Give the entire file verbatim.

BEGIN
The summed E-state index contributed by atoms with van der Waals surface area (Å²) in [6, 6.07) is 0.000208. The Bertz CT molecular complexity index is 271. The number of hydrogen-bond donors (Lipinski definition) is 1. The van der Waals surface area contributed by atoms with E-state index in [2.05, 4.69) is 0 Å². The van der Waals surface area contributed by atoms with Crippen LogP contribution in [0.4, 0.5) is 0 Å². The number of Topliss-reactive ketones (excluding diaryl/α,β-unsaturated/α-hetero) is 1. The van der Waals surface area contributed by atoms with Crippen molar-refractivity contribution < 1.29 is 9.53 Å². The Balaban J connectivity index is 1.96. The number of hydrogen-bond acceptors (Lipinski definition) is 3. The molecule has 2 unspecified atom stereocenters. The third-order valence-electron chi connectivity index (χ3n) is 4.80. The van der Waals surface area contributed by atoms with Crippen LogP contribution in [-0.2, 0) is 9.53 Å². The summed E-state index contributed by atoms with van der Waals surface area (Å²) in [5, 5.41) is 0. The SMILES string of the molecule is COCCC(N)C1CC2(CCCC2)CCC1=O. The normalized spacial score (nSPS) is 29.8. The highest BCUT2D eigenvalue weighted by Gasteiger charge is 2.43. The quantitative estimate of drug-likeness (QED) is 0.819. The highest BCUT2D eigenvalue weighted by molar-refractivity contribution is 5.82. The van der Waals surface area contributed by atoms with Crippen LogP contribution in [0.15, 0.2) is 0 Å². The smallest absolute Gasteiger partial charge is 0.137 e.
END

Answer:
The summed E-state index contributed by atoms with van der Waals surface area (Å²) in [6, 6.07) is 0.000208. The Bertz CT molecular complexity index is 271. The number of hydrogen-bond donors (Lipinski definition) is 1. The van der Waals surface area contributed by atoms with E-state index in [2.05, 4.69) is 0 Å². The van der Waals surface area contributed by atoms with Crippen LogP contribution in [0.4, 0.5) is 0 Å². The number of Topliss-reactive ketones (excluding diaryl/α,β-unsaturated/α-hetero) is 1. The van der Waals surface area contributed by atoms with Crippen molar-refractivity contribution < 1.29 is 9.53 Å². The Balaban J connectivity index is 1.96. The number of hydrogen-bond acceptors (Lipinski definition) is 3. The molecule has 2 unspecified atom stereocenters. The third-order valence-electron chi connectivity index (χ3n) is 4.80. The van der Waals surface area contributed by atoms with Crippen LogP contribution in [-0.2, 0) is 9.53 Å². The summed E-state index contributed by atoms with van der Waals surface area (Å²) in [5, 5.41) is 0. The SMILES string of the molecule is COCCC(N)C1CC2(CCCC2)CCC1=O. The normalized spacial score (nSPS) is 29.8. The highest BCUT2D eigenvalue weighted by Gasteiger charge is 2.43. The quantitative estimate of drug-likeness (QED) is 0.819. The highest BCUT2D eigenvalue weighted by molar-refractivity contribution is 5.82. The van der Waals surface area contributed by atoms with Crippen LogP contribution in [0.15, 0.2) is 0 Å². The smallest absolute Gasteiger partial charge is 0.137 e.